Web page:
The West End Festival, which celebrated its 20th anniversary this year, has come to an end for another year. It is estimated 125,000 people attended festival events between 5 and 28 June
The festival celebrated what has been the biggest and most enjoyed festival to-date with over 400 exhibitions, performances, talks, tours, workshops and screenings at over 80 west end venues. Many of the events are programmed free of charge to encourage a wider audience and it is estimated that *115,000 festival go-ers attended free events.
Creon Brock, music and theatre programmer for Oran Mor said, “This year’s West End Festival has been another great success at Oran Mor. We've had 38 shows across the festival, and a typically eclectic range of genres including theatre, tribute bands, folk, pop, indie, jazz, talks and poetry. The highlight of the festival at Oran Mor was our 4th annual All Dayer which took place last weekend and saw 14 Scottish bands, playing across 3 stages, all in the one building”.
Other festival highlights included the Kelpie Maquettes 'coming home' (which saw over 20,000 visit the G20 Heritage exhibition) and Mackintosh Queens Cross Summer Concert, ‘Feel the Spirit’, with globally renowned composer and conductor, John Rutter. For families, author Julia Donaldson and illustrator Nick Sharratt brought the Gruffalo to the festival, giving children the unique opportunity to meet the literary character.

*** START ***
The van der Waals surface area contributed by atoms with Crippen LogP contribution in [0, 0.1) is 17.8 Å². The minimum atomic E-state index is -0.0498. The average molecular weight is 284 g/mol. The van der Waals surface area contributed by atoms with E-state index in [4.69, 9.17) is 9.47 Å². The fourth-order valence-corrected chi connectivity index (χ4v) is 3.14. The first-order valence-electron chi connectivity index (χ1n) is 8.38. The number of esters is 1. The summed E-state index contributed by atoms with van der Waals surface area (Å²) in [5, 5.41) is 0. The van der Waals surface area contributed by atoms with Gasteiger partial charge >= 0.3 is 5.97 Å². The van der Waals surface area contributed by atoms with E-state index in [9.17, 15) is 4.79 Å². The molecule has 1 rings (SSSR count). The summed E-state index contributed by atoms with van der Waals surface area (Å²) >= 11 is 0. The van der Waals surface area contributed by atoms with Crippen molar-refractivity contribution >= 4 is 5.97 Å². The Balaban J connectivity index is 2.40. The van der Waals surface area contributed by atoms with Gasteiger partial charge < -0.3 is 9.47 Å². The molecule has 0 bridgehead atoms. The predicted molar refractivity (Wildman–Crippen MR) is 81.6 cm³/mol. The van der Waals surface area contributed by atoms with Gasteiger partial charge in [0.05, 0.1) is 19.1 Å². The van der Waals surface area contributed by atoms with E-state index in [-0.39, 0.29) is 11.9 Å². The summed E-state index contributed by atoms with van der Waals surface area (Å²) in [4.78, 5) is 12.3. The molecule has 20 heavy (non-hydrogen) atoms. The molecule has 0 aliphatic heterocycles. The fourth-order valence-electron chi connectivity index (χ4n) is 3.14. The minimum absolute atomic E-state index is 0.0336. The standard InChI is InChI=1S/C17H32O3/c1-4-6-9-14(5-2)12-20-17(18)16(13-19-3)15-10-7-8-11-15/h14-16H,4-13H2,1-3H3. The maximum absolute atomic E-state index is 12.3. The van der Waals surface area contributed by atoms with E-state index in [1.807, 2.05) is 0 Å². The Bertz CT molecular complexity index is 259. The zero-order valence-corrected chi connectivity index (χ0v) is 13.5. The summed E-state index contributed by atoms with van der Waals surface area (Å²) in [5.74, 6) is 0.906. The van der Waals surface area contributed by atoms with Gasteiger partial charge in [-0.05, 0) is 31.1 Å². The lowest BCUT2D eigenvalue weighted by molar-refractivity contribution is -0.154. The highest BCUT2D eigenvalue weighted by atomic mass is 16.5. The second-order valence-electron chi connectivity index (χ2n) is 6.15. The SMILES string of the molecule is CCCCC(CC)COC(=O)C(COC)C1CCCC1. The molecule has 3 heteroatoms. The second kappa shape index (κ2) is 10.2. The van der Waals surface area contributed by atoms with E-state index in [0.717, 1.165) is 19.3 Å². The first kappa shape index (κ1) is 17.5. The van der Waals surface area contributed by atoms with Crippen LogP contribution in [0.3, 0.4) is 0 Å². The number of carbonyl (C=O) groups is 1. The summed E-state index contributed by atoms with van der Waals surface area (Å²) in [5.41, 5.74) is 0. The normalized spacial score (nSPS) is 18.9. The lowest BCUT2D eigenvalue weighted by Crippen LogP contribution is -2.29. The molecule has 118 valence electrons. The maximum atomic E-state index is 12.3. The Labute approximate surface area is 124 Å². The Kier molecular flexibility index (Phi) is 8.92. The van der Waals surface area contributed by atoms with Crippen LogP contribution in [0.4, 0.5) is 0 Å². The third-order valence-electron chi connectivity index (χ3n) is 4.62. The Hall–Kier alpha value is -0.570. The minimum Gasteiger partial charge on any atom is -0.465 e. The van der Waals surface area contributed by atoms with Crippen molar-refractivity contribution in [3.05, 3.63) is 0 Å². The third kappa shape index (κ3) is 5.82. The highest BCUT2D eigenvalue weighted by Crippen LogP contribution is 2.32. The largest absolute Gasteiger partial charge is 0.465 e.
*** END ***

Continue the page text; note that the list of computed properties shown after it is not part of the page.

Festival director, Michael Dale said: “Participants from all over the world brought events to the festival including those from Japan, Serbia, India, Russia, Germany and the USA. From the mobbed streets of Byres Road on Festival Sunday to the packed out Kelvingrove bandstand finale, we’re very pleased with WEF 2015!”
This year, the festival has been working with Yelp Glasgow, the online crowd-source review company. Yelp helped recruit over 30 citizen reporters; they attended events, wrote reviews and posted them on the dedicated WEF Yelp page. Glasgow’s blogger community also got involved on a bigger scale this year helping engage more visitors and bring them closer to the festival experience.
The website also reached record activity during the festival with 200,000 page views since 5 June and nearly 16,000 unique visitors to the website on parade day alone.
The festival would not be possible without support from key funders including the National Lottery, Glasgow City Council, Glasgow Arts and Scottish Book Trust, in addition to all local businesses and participants who contribute tremendous effort.
Festival chairman, Liz Scobie, finished, “This year has been the most fantastic and energised festival yet and I would like to thank everyone involved including funders, visitors, participants and the local community. We're already looking forward to our 21st birthday celebrations next year. In the meantime, we're taking a short break prior to launching our second winter event at the end of 2015, The Electric Gardens!”
Saturday June 27, 2015
Last night, in the beautiful surroundings of Mackintosh Queen’s Cross, I attended a ‘Recital from the Golden Age’, performed by violinist Feargus Hetherington and pianist Edward Cohen.